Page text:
Quitting smoking

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Tobacco continues to be the leading cause of preventable death and disease, with 50% of smokers dying of smoking-related disease. Working with medical health officers, communities, non-governmental organizations and Fraser Health employees, the Tobacco Reduction Program works to:

  • Prevent access to and use of tobacco product by young people
  • Promote quitting by young people and adults
  • Reduce residents exposure to second hand smoke
  • Identify and reduce the inequalities related to smoking and tobacco use and effects in different population groups
  • Address smoking rates through specific programs

Services and resources to help you quit

Tips

  • Get support from family, friends and Quit Now services
  • Set a quit date
  • Talk to a doctor or pharmacists about nicotine replacement therapy
  • List your reasons for quitting smoking
  • Think about when and why your smoke and find other ways to deal with those situations
  • Consider giving up alcohol for the first three weeks after you quit
  • If you feel the urge to smoke, do something else to keep busy
  • Get rid of your cigarettes, ashtrays and avoid being with other people who smoke
  • It can take several tries to quit... don't give up, you can do it!

Smoking cessation aids

There are a number of popular nicotine replacement therapies and medications to help individuals quit smoking.

Nicotine Replacement Therapy

Method About Possible adverse side effects
Nicotine patch
  • Easiest to use
  • Good for heavier smokers who need constant nicotine
  • Can take up to three hours to take effect
  • Pregnant and breastfeeding women should remove at night
  • May cause insomnia (if so, remove patch at night and reapply in the morning)
  • Skin rash (make sure to rotate location daily)
Nicotine gum
  • Good for occasional smokers who want to manage cravings
  • Can be used with the patch when needed
  • Not like normal gum - you must use the correct bite, park method described in the instructions
  • Nicotine is slowly released into the mouth and reaches your brain faster than with the patch
  • Can be used to reduce-to-quit, substituting gum for cigarettes
  • One piece per hour is common fora pack-a-day smoker
  • Maximum dose is 20 gum/day
  • Avoid coffee, tea, soft drinks or citrus juices while chewing the gum as they can reduce nicotine absorption
  • Can cause jaw pain
  • Stomach discomfort, heartburn, nausea, hiccups, oral discomfort
Nicotine lozenge
  • Can be used with the patch when needed
  • Good if you have dentures or missing teeth
  • May be a good choice for those who don't need a steady dosage of nicotine all the time but need support to manage cravings
  • In the form of hard candy which releases nicotine as it dissolves in the mouth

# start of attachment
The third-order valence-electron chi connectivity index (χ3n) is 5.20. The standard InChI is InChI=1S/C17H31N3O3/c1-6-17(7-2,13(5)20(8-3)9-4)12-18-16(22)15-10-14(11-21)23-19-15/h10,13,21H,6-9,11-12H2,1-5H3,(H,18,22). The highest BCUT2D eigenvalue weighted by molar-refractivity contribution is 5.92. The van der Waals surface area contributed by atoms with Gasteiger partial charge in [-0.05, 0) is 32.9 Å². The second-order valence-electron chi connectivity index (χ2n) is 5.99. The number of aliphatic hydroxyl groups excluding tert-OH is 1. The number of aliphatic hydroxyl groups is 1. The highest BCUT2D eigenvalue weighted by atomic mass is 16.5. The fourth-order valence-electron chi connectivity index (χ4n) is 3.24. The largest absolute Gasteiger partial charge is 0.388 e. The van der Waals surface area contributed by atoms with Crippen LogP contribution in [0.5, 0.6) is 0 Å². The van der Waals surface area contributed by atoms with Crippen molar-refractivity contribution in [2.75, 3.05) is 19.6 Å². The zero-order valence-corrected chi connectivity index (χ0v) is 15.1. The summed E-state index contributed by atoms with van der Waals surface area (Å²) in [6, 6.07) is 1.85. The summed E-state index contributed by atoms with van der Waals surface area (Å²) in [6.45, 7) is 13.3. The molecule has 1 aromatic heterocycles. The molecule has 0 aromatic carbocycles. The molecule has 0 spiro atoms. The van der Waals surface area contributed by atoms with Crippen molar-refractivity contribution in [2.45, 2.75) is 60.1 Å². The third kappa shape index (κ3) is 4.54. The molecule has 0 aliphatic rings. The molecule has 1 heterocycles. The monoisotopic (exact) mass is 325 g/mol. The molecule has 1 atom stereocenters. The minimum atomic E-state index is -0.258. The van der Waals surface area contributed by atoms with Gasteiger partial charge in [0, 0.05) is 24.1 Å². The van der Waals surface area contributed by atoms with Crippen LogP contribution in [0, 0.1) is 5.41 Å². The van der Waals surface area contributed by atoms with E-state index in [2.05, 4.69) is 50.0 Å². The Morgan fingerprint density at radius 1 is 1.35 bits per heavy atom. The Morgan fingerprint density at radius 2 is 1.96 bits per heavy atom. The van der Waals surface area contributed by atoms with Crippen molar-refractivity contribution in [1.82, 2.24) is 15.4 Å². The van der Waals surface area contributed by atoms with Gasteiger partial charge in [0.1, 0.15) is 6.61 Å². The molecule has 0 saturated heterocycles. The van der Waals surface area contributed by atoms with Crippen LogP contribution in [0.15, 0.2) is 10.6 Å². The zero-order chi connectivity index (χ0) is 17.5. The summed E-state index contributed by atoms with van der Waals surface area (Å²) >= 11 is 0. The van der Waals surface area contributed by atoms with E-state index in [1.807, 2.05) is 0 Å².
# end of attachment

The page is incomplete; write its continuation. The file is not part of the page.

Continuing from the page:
• Do not bite, swallow or chew the lozenge
  • Maximum dose is 15 lozenges per day
  • Do not eat or drink 15 minutes before using the lozenge or while it is in your mouth
  • Contains phenylalanine - advise your doctor if you have phenylketonuria.
  • Some lozenge users experience soreness in the gums and teeth, irritated throats, hiccups and heartburn/indigestion
Nicotine inhaler
  • A plastic cigarette shaped cartridge which contains nicotine
  • Delivers a steady dose of nicotine in the body to reduce nicotine cravings
  • Fastest way to deliver nicotine
  • Mimics cigarette smoking
  • One cartridge can replace four cigarettes
  • Avoid coffee, tea, soft drinks and citrus juices while using the inhaler as they reduce nicotine absorption
  • Irritation of the mouth lining, runny nose, upset stomach

Medication

Always discuss your medical history with your doctor before using these drugs.

Name About Possible adverse side effects
Bupropion (Zyban, Wellbutrin)
  • Available only by prescription
  • Originally an antidepressant but later found to be effective to help stop smoking
  • Treatment begins while you are still smoking, one week before your quit date
  • May be a good choice if you prefer an alternative to nicotine replacement, or if you have not been able to quit on traditional nicotine replacement therapies
  • Not recommended for people with medical conditions such as seizures, eating disorders and who are using certain other medications
  • Insomnia, dry mouth
Varneicline (Champix)
  • Available only by prescription
  • Approved for use in Canada in 2007
  • Blocks nicotine receptors in the brain, making smoking less satisfying - also mimics the effects of nicotine to reduce cravings and withdrawal symptoms
  • Treatment begins while you are still smoking about one week before your planned quit date
  • The safety and effectiveness of taking Varencline with traditional nicotine replacement therapies is unknown
  • Not recommended for anyone under 18
  • Stomach upset, nausea, vomiting, vivid dreams, constipation, flatulence
  • People attempting to quit smoking with Varencline should be watched for serious neuropsychiatric symptoms including changes in behavior, agitation, depressed mood, suicidal ideation and suicidal behavior

I Need To...